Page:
Where’d the voters go?

The number one surprise of Tuesday’s vote was the fact that about 28,000 more people voted for president in Cuyahoga County in 2004 than did in 2008.  (645,009 votes for President Tuesday vs. 673,777 in 2004.)

We went into Tuesday with all signs pointing to a possible record breaking turnout, afterall about  quarter million votes had already been cast through early and absentee voting before the polls even opened Tuesday morning.  On top of that the weather was perfect, sunny and warm compared to 2004 when it was cold and raining and the lines were long.  

So what happened?  We won’t know until you get a better breakdown of who voted and where they voted.   Factors we could speculate on include the possibility that, unlike in 2004 when the polls were extremely tight, the polling at the end of this race showed the race widening so some democrats felt comfortable staying home and some republicans felt their vote wouldn’t matter.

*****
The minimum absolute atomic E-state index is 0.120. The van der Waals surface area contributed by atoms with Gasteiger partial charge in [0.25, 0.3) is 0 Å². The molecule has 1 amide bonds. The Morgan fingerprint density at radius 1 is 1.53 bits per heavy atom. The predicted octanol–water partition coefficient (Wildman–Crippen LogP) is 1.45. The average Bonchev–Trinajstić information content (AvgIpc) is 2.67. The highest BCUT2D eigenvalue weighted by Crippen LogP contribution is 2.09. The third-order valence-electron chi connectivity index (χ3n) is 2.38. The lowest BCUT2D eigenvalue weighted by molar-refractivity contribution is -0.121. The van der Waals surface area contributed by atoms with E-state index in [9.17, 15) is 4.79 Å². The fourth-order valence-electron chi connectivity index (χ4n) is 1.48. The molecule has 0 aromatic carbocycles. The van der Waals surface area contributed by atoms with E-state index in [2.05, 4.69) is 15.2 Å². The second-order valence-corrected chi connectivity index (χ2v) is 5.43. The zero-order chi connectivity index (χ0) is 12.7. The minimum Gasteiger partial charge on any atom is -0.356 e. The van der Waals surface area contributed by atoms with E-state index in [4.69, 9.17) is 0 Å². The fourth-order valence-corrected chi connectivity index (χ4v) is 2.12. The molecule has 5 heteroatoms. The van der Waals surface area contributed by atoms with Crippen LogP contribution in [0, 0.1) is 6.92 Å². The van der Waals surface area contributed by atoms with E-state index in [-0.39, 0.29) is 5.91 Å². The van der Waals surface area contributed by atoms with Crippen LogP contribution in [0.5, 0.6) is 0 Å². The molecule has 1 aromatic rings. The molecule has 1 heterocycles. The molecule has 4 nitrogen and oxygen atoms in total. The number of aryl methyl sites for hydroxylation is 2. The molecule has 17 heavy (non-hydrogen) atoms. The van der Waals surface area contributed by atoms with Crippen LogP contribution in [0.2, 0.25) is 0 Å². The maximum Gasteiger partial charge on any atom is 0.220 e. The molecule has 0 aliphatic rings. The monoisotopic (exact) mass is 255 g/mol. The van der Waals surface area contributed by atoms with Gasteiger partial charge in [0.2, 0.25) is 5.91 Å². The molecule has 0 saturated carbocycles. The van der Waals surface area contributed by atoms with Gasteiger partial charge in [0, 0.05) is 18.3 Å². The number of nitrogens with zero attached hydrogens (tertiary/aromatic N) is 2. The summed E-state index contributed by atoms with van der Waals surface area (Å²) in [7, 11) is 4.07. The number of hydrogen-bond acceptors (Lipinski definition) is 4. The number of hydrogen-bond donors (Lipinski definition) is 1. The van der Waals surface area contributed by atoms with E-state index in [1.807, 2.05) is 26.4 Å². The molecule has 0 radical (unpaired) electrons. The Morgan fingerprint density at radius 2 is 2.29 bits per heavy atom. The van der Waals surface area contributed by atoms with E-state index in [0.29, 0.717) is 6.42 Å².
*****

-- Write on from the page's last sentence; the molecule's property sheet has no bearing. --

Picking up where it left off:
There’s also the possibility that voters were so freaked out about long lines and seeing people wait for hours to early vote, that they worried about the lines they would face so they didn’t vote.  It’s kind of like that old Yogi Berra line about no one goes to that restaurant anymore because it’s too crowded.

Is it the possibility that the county has lost population over the last four years.  (But that’s offset by the number of registrations or were those registration numbers really correct.)  

The good news for Barack Obama was even though he had fewer Cuyahoga County votes than John Kerry did in 2004 448,503 to 441,836 he came out of the county with a wider margin of victory than John Kerry did.  Barack Obama had 245,467 more votes than John McCain here compared to Kerry’s 226,893 edge over Bush.   Obama won Ohio 198,847 votes.

Once the breakdown of the numbers comes in we’ll have a better understanding of just what it was that kept the turnout from being what was expected.


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